A more radical alternative proposed by Senator Richard Lugar, Republican of Indiana, and Senator Frank Lautenberg, Democrat of New Jersey, would scrap the current subsidy system and replace it with a form of free government revenue insurance for all American farmers and ranchers, including the ones who grow actual food. Commodity farmers would receive a payment only when their income dropped more than 15 percent as the result of bad weather or price collapse. The $20 billion saved under this plan, called the Fresh Act, would go to conservation and nutrition programs, as well as to deficit reduction.

What finally emerges from Congress depends on exactly who is paying closest attention next week on the Senate floor and then later in the conference committee. We know the American Farm Bureau will be on the case, defending the commodity title on behalf of those who benefit from it most: the biggest commodity farmers, the corporations who sell them chemicals and equipment and, most of all, the buyers of cheap agricultural commodities - companies like Archer Daniels Midland, Cargill, Coca-Cola and McDonald's.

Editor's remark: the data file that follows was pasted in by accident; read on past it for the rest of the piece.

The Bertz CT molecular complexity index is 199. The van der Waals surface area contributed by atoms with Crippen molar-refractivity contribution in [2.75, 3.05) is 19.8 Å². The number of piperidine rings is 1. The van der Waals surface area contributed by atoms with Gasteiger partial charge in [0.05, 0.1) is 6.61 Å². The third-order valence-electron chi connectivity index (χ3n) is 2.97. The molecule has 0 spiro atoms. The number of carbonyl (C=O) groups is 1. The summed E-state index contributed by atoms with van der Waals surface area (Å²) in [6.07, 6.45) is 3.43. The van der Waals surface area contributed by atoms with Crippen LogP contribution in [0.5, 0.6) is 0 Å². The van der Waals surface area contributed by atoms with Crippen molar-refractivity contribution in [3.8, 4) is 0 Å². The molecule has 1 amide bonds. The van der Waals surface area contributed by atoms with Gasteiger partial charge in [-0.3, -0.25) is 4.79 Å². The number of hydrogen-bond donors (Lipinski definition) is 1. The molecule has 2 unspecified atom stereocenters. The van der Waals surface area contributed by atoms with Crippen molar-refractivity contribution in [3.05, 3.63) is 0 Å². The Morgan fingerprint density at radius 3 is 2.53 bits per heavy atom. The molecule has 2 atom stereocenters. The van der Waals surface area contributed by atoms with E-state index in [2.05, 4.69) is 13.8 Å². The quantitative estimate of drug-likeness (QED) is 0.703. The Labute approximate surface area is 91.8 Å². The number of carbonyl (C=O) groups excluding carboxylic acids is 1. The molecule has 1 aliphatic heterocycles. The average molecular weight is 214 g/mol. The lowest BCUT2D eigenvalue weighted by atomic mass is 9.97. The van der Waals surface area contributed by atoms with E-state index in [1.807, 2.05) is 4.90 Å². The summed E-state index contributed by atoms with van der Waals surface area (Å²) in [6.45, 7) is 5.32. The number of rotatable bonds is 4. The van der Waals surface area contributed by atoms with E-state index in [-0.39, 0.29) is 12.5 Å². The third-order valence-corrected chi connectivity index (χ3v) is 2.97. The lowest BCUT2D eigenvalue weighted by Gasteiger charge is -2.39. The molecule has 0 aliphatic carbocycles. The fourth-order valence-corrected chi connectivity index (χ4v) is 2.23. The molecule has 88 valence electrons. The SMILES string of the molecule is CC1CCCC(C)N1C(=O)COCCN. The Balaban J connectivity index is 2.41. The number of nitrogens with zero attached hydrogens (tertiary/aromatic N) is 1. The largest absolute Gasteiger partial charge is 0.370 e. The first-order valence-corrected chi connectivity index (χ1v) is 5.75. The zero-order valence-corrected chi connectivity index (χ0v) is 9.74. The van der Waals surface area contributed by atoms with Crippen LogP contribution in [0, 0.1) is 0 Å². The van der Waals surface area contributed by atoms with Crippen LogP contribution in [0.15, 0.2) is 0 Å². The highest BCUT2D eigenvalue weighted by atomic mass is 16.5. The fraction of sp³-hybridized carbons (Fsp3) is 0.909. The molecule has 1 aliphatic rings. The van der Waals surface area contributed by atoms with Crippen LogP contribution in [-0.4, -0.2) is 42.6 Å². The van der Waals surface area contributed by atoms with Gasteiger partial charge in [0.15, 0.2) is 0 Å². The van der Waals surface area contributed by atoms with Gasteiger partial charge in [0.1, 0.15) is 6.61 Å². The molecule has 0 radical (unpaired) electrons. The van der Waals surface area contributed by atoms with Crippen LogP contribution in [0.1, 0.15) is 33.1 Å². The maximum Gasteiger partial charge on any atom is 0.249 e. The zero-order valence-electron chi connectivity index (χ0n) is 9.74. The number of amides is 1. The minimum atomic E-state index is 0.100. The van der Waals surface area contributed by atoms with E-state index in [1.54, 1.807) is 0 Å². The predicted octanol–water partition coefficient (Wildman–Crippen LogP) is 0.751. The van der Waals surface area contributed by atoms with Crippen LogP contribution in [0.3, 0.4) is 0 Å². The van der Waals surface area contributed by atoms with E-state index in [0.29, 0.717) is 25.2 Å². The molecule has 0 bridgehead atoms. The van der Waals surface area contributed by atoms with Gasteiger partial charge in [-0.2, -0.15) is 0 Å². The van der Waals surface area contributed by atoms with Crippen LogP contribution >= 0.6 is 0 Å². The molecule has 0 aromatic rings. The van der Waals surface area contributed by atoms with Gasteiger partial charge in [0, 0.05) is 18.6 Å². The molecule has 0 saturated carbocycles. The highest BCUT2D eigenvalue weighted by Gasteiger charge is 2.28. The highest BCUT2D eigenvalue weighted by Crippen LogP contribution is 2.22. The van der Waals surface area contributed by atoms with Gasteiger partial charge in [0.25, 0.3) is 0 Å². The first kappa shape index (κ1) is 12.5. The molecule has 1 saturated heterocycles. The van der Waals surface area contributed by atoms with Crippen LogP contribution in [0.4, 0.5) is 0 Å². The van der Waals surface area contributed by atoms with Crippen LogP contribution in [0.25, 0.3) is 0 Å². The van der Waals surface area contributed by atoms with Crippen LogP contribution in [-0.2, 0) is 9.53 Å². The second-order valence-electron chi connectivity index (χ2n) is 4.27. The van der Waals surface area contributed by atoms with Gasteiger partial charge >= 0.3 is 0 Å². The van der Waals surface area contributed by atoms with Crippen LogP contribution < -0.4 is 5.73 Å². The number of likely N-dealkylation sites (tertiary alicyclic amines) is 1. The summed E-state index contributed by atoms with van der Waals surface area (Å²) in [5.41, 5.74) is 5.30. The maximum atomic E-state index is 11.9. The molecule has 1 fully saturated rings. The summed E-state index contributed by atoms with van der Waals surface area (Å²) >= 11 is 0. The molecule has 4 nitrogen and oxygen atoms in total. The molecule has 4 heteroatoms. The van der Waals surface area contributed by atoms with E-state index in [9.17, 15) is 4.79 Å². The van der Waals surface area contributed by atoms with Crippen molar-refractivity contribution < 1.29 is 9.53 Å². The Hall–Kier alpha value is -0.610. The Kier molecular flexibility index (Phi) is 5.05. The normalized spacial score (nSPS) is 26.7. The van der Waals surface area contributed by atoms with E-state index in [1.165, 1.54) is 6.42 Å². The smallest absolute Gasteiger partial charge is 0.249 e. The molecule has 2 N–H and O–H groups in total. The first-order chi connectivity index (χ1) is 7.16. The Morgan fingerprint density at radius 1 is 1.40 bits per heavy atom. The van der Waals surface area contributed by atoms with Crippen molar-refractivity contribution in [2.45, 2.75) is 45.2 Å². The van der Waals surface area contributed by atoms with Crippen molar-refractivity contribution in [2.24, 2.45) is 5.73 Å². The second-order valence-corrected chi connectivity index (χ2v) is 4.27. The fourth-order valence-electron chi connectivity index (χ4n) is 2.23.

In the past that alliance could have passed a farm bill like this one without breaking a sweat. But the politics of food have changed, and probably for good. If the eaters and all the other "people on the outside" make themselves heard, we just might end up with something that looks less like a farm bill and more like the food bill a poorly fed America so badly needs.

Michael Pollan, a contributing writer at The Times Magazine and a professor of journalism at the University of California at Berkeley, is the author of "The Omnivore's Dilemma" and the forthcoming "In Defense of Food: An Eater's Manifesto."

The New York Times Website